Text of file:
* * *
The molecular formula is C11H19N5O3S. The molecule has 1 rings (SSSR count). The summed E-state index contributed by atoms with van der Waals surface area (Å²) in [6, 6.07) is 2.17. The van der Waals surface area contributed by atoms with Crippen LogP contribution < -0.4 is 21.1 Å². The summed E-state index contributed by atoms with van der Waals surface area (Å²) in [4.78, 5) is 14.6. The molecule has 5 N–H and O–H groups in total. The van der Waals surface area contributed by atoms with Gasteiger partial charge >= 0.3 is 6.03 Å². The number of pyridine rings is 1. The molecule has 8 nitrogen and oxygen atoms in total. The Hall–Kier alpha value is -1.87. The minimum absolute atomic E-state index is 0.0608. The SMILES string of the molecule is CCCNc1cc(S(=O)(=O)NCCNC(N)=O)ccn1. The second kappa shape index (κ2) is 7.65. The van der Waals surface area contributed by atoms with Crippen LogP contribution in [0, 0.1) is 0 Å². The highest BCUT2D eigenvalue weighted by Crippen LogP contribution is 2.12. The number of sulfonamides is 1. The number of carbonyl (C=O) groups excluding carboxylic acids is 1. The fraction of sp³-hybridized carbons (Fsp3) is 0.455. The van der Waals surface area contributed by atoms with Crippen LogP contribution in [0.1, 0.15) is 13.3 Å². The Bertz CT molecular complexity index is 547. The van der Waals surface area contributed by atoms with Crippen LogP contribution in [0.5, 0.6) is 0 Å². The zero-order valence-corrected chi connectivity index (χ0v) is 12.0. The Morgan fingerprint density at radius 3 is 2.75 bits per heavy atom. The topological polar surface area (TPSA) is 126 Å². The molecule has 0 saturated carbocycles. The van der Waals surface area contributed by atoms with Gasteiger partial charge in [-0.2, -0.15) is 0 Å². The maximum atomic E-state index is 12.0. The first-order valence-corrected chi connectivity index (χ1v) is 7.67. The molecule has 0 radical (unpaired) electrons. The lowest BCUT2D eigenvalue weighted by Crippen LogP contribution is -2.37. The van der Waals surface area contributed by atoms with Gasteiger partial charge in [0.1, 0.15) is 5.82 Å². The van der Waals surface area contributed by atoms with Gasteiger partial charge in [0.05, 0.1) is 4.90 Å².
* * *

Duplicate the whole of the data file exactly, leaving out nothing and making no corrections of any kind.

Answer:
The molecular formula is C11H19N5O3S. The molecule has 1 rings (SSSR count). The summed E-state index contributed by atoms with van der Waals surface area (Å²) in [6, 6.07) is 2.17. The van der Waals surface area contributed by atoms with Crippen LogP contribution < -0.4 is 21.1 Å². The summed E-state index contributed by atoms with van der Waals surface area (Å²) in [4.78, 5) is 14.6. The molecule has 5 N–H and O–H groups in total. The van der Waals surface area contributed by atoms with Gasteiger partial charge >= 0.3 is 6.03 Å². The number of pyridine rings is 1. The molecule has 8 nitrogen and oxygen atoms in total. The Hall–Kier alpha value is -1.87. The minimum absolute atomic E-state index is 0.0608. The SMILES string of the molecule is CCCNc1cc(S(=O)(=O)NCCNC(N)=O)ccn1. The second kappa shape index (κ2) is 7.65. The van der Waals surface area contributed by atoms with Crippen LogP contribution in [0, 0.1) is 0 Å². The highest BCUT2D eigenvalue weighted by Crippen LogP contribution is 2.12. The number of sulfonamides is 1. The number of carbonyl (C=O) groups excluding carboxylic acids is 1. The fraction of sp³-hybridized carbons (Fsp3) is 0.455. The van der Waals surface area contributed by atoms with Crippen LogP contribution in [0.1, 0.15) is 13.3 Å². The Bertz CT molecular complexity index is 547. The van der Waals surface area contributed by atoms with Crippen LogP contribution in [0.5, 0.6) is 0 Å². The zero-order valence-corrected chi connectivity index (χ0v) is 12.0. The Morgan fingerprint density at radius 3 is 2.75 bits per heavy atom. The topological polar surface area (TPSA) is 126 Å². The molecule has 0 saturated carbocycles. The van der Waals surface area contributed by atoms with Gasteiger partial charge in [-0.2, -0.15) is 0 Å². The maximum atomic E-state index is 12.0. The first-order valence-corrected chi connectivity index (χ1v) is 7.67. The molecule has 0 radical (unpaired) electrons. The lowest BCUT2D eigenvalue weighted by Crippen LogP contribution is -2.37. The van der Waals surface area contributed by atoms with Gasteiger partial charge in [0.1, 0.15) is 5.82 Å². The van der Waals surface area contributed by atoms with Gasteiger partial charge in [0.05, 0.1) is 4.90 Å².